New study offers glimpse of crisis-affected Yemen
Global crises, such as the 2007- 2008 spike in food prices, tend to impact each location in a unique way. In Yemen, the triple global crisis in food, fuel, and financial markets has underscored its precarious food supply from abroad and its trade imbalance characterized by declining oil exports and rapidly increasing food imports.
Yemen is among the 10 most food insecure countries in the world, with almost one-third of its people consuming insufficient calories and over half of its children suffering from malnutrition. Diminishing oil reserves present a looming threat to the oil-dependent economy. IFPRI is working with the Government of Yemen to assess conditions and develop a national strategy to improve food security.
IFPRI researchers are employing an innovative framework that regards food security in its many dimensions: It looks at the national and household levels, the number of calories consumed and the extent to which diets are balanced, and measures of child nutrition to gauge whether food is distributed equally within each household. The analysis includes a multi-sector appraisal of Yemen’s economy and its position in the international arena.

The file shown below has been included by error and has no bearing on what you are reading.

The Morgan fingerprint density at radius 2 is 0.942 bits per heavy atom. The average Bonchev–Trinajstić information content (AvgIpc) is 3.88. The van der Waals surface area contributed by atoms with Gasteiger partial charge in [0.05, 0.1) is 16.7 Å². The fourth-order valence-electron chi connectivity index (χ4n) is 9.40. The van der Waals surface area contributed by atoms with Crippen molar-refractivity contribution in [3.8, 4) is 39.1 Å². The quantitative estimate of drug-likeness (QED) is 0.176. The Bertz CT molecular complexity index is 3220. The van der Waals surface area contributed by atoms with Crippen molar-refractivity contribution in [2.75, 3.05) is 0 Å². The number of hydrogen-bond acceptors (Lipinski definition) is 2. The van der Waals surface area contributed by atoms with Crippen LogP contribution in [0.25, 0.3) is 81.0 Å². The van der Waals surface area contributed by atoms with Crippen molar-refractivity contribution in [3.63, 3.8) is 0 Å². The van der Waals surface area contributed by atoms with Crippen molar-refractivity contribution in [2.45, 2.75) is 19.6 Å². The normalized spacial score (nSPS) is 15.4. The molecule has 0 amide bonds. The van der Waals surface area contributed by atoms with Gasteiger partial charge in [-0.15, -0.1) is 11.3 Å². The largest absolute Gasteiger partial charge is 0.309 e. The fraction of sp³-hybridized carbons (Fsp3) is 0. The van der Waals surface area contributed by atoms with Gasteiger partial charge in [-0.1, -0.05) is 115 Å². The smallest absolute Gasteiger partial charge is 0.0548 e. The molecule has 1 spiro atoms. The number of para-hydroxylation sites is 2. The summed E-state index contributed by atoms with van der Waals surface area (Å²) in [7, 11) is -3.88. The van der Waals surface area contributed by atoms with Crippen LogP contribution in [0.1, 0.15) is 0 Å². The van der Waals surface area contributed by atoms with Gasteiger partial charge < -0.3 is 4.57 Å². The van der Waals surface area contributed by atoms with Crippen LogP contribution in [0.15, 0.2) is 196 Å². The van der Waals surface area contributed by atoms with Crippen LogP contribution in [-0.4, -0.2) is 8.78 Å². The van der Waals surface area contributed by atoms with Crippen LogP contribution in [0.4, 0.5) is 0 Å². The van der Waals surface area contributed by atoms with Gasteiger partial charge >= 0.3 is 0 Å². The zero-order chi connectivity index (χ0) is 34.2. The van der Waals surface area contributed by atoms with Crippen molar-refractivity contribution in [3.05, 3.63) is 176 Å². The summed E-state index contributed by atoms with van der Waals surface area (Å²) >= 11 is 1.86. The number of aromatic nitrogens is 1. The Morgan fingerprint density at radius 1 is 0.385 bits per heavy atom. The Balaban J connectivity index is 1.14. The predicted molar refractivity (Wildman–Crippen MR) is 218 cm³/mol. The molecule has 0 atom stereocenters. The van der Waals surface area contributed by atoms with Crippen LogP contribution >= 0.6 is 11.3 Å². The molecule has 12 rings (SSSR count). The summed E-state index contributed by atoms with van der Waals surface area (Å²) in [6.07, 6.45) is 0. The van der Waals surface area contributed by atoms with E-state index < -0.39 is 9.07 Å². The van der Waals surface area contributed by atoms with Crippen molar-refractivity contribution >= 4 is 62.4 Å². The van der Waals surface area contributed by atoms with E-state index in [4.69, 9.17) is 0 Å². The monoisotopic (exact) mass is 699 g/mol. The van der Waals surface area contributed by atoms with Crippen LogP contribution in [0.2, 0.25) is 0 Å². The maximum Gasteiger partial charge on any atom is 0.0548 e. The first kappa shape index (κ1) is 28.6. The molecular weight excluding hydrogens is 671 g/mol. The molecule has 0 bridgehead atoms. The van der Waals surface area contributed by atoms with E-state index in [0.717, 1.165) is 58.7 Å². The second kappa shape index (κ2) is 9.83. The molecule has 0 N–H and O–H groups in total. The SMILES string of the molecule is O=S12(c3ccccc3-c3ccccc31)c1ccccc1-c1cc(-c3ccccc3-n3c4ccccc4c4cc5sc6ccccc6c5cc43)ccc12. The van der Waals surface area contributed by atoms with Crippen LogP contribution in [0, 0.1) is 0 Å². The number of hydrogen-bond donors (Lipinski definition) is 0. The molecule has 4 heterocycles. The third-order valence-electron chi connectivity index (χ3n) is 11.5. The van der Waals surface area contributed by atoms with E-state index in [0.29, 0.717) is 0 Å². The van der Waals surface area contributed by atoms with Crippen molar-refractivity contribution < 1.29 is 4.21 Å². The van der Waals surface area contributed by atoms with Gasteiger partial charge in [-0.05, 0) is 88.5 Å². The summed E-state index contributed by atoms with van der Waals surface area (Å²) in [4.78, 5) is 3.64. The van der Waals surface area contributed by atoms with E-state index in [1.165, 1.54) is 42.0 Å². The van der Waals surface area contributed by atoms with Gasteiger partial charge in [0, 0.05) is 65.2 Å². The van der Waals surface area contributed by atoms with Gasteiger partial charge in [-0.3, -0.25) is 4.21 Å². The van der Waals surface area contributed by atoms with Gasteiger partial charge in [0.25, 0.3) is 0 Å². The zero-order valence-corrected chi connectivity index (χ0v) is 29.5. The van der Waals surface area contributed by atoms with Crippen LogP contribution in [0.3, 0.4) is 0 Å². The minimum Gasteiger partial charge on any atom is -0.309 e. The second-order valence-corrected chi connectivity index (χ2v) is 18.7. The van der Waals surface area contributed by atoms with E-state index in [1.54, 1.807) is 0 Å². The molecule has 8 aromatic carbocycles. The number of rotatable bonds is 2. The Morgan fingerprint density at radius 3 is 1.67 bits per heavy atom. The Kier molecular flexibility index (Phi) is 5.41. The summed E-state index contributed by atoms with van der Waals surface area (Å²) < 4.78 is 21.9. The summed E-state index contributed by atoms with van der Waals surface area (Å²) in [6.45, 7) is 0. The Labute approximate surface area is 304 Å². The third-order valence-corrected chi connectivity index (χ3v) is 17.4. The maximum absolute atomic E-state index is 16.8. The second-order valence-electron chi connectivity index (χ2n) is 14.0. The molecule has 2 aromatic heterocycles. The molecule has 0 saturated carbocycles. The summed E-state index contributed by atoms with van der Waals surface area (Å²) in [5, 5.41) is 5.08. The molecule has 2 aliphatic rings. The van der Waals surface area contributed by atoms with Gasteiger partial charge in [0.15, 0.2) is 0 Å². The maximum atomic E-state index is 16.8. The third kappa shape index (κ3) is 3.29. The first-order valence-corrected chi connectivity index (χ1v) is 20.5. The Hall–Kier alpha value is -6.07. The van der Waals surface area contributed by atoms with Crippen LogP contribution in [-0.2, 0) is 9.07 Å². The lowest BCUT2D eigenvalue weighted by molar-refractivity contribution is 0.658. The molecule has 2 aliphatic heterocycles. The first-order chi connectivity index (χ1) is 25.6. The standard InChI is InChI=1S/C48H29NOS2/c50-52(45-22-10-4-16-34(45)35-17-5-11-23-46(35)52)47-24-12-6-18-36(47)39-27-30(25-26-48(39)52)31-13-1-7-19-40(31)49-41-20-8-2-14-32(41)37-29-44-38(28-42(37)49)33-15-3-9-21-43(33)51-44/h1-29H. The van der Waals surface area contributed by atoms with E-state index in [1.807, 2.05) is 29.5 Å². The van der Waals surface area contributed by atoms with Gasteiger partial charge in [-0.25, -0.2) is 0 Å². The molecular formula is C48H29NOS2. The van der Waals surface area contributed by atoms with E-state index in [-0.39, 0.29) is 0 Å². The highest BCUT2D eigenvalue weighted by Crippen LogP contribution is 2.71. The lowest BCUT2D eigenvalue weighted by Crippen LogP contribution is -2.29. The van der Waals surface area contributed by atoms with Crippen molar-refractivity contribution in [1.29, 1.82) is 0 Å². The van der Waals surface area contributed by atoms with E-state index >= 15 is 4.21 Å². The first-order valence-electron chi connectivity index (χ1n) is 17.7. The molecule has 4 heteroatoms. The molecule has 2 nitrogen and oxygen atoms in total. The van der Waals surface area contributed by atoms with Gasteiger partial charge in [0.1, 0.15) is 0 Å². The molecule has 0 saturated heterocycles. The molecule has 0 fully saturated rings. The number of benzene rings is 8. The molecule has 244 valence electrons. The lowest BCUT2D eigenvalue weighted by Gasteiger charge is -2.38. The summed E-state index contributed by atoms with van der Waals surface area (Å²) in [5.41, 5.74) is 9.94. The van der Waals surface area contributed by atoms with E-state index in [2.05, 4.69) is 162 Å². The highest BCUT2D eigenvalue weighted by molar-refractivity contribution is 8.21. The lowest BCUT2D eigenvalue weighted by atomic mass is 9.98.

A recently published discussion paper identifies the groups that are the most food insecure—most notably, people living in rural areas with no access to land—and the reasons that economic growth does not trickle down and government assistance programs often fail to reach them. It highlights significant inequalities between urban and rural areas and analyzes their causes. Child malnutrition is highly prevalent in rural areas. Young children with many older siblings are more likely to be malnourished, indicating that households distribute food unequally. Nutritional problems are more common among children living with caregivers who consume qat, a popular stimulant and appetite suppressant.
Priority areas for policymakers include:
• Reforming an inefficient and financially burdensome fuel subsidy program so that resources can be more effectively directed toward income-generating investments and cash transfers designed to help poor people;
• Diversifying the economy and expanding promising sectors such as manufacturing and tourism;
• Discouraging the production of qat and supporting non-qat agricultural development;
• Addressing depleting water resources by reducing overall groundwater use and redirecting irrigation away from qat production;
• Ensuring a reliable food supply from abroad through international commitments to regulate agricultural markets when a price spike seems imminent.